CDC – Building Ventilation Target to Prevent COVID-19 Spread – May 23

Link to CDC Recommendations

  • Aim for 5 Aim to deliver 5 or more air changes per hour (ACH) of clean air to rooms in your building. This will help reduce the number of viral particles in the air. You may need to use a combination of ventilation (air supply, filtration, and air treatment) strategies to reach this target.
  • Upgrade filters Use filters rated MERV-13 or higher, when possible. Using higher-rated filters in your heating or air conditioning system can remove more germs in the air than lower-rated filters.
  • Turn your HVAC system “ON”
    Set your ventilation system to circulate more air when people are in the building. You can do this by setting the thermostat’s fan control to the “ON” position instead of “AUTO.” This will make the fan operate continuously but can increase fan energy use, so limit use to when needed.
  • Add fresh air Bring more clean outdoor air into spaces by opening windows and doors and using exhaust fans. Even small openings can help.
  • Use air cleaners Air cleaners (also known as air purifiers) filter air with high-efficiency filters that remove germs from the air. Choose one that’s the right size for your space.
  • Install UV air treatment systems UV air treatment systems can kill germs in the air. They can also provide a high level of effective air changes per hour while using little energy.
  • Use portable carbon dioxide (CO2) monitors A portable CO2 monitor can help you determine how stale or fresh the air is in rooms. Readings above 800 parts per million (ppm) suggest that you may need to bring more fresh, outdoor air into the space.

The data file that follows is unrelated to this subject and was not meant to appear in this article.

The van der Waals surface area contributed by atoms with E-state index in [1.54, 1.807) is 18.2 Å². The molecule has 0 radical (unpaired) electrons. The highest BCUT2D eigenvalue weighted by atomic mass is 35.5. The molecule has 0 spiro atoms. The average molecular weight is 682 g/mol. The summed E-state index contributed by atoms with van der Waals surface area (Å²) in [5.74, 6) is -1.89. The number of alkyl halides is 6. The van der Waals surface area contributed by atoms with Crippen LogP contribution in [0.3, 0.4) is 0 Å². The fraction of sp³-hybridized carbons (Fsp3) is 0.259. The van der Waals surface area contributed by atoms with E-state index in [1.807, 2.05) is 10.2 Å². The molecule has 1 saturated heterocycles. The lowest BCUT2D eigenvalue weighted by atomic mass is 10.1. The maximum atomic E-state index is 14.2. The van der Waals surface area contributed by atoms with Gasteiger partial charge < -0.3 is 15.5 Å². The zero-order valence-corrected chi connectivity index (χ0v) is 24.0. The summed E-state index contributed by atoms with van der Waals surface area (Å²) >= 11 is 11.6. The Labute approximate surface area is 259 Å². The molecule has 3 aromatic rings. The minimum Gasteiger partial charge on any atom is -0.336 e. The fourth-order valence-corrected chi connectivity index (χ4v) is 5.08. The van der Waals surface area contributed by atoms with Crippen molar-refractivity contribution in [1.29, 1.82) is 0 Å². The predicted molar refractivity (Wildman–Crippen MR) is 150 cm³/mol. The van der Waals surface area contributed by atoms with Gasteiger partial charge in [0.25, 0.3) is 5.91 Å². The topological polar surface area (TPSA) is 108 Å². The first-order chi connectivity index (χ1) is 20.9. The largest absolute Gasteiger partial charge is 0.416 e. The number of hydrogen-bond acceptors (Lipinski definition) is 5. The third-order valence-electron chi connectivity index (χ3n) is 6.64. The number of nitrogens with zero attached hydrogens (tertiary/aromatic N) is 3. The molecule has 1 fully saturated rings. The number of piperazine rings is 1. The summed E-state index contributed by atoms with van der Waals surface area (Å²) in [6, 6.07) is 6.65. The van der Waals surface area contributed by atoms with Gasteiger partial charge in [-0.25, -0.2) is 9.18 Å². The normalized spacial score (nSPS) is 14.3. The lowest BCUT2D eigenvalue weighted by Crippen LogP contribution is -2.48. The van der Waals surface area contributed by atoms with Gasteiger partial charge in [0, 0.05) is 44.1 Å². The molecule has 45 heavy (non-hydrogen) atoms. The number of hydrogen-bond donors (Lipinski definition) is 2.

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Dr Richard Corsi – “It’s a good start and should decrease inhalation dose of respiratory aerosol concentrations by between about 20% to 40% in many classrooms (based on my experience w/ typical starting points in schools –some w/ recirculation through MERV-13 filters already achieve 5 eACH).” “Importantly, it is NOT difficult to achieve MUCH higher than 5 ACH in classrooms – even approaching 10 equivalent ACH w/ ASHRAE 62.1 ventilation + a #CorsiRosenthalBox, or 6 ACH w/ 62.1 in a typical classroom & a good HEPA air cleaner.”

“NIOSH reports 12.4 eACH on top of typical classroom ventilation with 2 CR (CorsiRosenthal DIY Boxes) in a classroom. That will often lead to 15+ eACH, pushing 80% reduction in inhalation dose of respiratory aerosol particles in tytpical classrooms w/ unit ventilation.”

“In my opinion, I would treat 5 equivalent ACH as a MINIMUM value (if not already there school districts are doing a disservice). 20 to 40% reduction in inhalation dose is better than 0%. 80% reduction in inhalation dose is better than 20 to 40%.”

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